Everybody has their habits, and we dogs like habits. It takes some time, though, to really figure out the habits of people. At least I think that’s true. This human of mine takes me to church, like I said before. I usually get to go on the days when people are not there. It seems that even though they say they like church, they don’t want to be there too often. I am not sure why. Maybe too much of a good thing? Anyway, the days when we are not at church are days when we still do this thing called prayer. This is how it works.
When we get up in the morning, real early, to go outside and start the day in the fresh air, that is good stuff. Except if there is a storm with a lot of water falling down, or that white stuff that comes when it’s cold. After we are out there for a while, the human calls us and says, “Time to pray cookie!” Or something like that. I really had trouble understanding the prayer part, but the cookie part made sense to me right away.
So we go inside and upstairs to a special room where it’s always quiet. The human sits down and is very quiet for a kind of long time. The good part is that a bunch of times while we are there he gives us cookies. All sorts of good cookies. And this is before breakfast. It is a great way to start off the day. So, even though I don’t really understand the whole thing, I am for prayer. I think it helps my human too. After we pray he is ready to do all the other stuff he is supposed to do. And he seems pretty mellow too ( I think that’s a good word for it). Yay prayer.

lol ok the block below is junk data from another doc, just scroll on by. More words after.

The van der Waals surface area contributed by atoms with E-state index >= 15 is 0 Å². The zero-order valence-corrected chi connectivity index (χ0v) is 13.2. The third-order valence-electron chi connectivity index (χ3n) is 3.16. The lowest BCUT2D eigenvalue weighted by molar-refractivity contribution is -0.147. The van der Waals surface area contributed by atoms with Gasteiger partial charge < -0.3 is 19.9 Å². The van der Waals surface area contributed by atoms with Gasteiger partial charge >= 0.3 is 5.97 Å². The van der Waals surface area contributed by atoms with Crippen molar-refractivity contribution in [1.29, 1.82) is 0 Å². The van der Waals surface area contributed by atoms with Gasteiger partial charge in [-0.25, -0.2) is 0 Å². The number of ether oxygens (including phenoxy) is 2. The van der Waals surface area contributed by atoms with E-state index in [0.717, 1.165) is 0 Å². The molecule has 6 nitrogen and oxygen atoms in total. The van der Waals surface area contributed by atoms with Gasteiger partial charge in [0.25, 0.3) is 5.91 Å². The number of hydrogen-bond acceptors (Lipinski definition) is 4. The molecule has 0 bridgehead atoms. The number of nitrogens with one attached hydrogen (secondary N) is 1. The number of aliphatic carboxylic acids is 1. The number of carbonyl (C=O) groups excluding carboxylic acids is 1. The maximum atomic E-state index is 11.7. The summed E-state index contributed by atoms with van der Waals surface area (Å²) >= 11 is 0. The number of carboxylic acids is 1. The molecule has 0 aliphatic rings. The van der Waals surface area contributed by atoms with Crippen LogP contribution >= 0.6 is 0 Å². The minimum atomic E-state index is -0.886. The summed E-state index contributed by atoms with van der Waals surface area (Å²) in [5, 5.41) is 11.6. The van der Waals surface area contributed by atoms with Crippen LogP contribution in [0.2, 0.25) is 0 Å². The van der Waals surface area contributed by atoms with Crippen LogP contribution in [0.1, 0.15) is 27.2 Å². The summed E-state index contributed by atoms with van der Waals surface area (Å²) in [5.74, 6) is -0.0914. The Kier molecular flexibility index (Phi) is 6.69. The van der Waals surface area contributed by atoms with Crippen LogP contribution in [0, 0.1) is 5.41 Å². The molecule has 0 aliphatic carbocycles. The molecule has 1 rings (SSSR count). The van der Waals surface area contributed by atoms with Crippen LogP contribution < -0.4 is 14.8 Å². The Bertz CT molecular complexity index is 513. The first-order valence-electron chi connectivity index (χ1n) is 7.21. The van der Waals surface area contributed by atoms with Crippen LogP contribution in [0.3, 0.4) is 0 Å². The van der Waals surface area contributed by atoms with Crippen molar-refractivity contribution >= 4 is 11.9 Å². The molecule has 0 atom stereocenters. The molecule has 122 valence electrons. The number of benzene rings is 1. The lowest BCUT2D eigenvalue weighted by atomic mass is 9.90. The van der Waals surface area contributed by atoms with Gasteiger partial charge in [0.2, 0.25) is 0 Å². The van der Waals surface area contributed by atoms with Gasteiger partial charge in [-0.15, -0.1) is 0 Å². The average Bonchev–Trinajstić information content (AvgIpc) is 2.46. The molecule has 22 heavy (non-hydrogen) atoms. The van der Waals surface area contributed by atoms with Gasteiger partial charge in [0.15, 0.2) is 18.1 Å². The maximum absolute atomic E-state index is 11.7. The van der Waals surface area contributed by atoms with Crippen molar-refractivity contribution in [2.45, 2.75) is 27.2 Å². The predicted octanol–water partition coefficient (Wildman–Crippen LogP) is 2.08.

Over the last few years I have sometimes opened my eyes during the quiet time in the little rectory chapel in the morning and decided to take a photo. A year and a half ago there were three of God’s creatures there with me each morning. There was Leo, my mother’s cat, who spent his last six years, to the age of almost 21, with me. There was Gracie, whose recollections of those mornings is above. Gracie spent just about 10 of her almost 11 years with me, a miniature Australian Shepherd with a really big heart. She started life cautiously, but grew to love people and the adventures of every day. And eventually there was Mercy, the newest-comer, also an Australian Shepherd, a little bigger than Gracie, intelligent and impractical at the same time.
When I would take a photo of the three there in the chapel, I called it the ‘interspecies monastery.’ Their company was real and – call me crazy – their sense of the special nature of that time and place each day grew through the months and years. Now one of them remains there each morning, in body. But the wholeness of the moment includes the little ones who already had been there, and fully there. “Time to pray cookie” became something very real, a center of the day at its very opening, often even before morning light appeared in the eastern sky. Ubi caritas, Deus ibi est.